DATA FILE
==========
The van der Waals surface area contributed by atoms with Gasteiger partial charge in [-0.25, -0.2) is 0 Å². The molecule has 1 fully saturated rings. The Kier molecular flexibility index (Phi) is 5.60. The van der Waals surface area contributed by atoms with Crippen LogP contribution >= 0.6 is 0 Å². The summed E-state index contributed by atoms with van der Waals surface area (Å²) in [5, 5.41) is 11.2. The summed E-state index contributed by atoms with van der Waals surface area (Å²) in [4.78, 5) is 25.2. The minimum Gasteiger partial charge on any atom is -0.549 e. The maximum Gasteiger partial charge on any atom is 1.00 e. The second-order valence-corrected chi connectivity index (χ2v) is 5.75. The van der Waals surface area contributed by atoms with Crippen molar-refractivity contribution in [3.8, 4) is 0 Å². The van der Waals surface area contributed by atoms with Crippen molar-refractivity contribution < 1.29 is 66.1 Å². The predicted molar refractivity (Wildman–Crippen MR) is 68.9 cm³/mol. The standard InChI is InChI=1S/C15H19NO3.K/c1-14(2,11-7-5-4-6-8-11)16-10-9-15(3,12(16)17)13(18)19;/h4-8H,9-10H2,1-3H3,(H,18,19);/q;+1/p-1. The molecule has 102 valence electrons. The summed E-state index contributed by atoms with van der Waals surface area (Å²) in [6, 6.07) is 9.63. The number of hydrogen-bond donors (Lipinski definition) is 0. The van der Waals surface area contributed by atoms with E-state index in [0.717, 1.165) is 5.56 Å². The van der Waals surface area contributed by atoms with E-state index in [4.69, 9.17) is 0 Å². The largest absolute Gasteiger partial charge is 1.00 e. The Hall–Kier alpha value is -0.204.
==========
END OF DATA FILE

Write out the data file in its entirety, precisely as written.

The van der Waals surface area contributed by atoms with Gasteiger partial charge in [-0.25, -0.2) is 0 Å². The molecule has 1 fully saturated rings. The Kier molecular flexibility index (Phi) is 5.60. The van der Waals surface area contributed by atoms with Crippen LogP contribution >= 0.6 is 0 Å². The summed E-state index contributed by atoms with van der Waals surface area (Å²) in [5, 5.41) is 11.2. The summed E-state index contributed by atoms with van der Waals surface area (Å²) in [4.78, 5) is 25.2. The minimum Gasteiger partial charge on any atom is -0.549 e. The maximum Gasteiger partial charge on any atom is 1.00 e. The second-order valence-corrected chi connectivity index (χ2v) is 5.75. The van der Waals surface area contributed by atoms with Crippen molar-refractivity contribution in [3.8, 4) is 0 Å². The van der Waals surface area contributed by atoms with Crippen molar-refractivity contribution < 1.29 is 66.1 Å². The predicted molar refractivity (Wildman–Crippen MR) is 68.9 cm³/mol. The standard InChI is InChI=1S/C15H19NO3.K/c1-14(2,11-7-5-4-6-8-11)16-10-9-15(3,12(16)17)13(18)19;/h4-8H,9-10H2,1-3H3,(H,18,19);/q;+1/p-1. The molecule has 102 valence electrons. The summed E-state index contributed by atoms with van der Waals surface area (Å²) in [6, 6.07) is 9.63. The number of hydrogen-bond donors (Lipinski definition) is 0. The van der Waals surface area contributed by atoms with E-state index in [0.717, 1.165) is 5.56 Å². The van der Waals surface area contributed by atoms with E-state index in [4.69, 9.17) is 0 Å². The largest absolute Gasteiger partial charge is 1.00 e. The Hall–Kier alpha value is -0.204.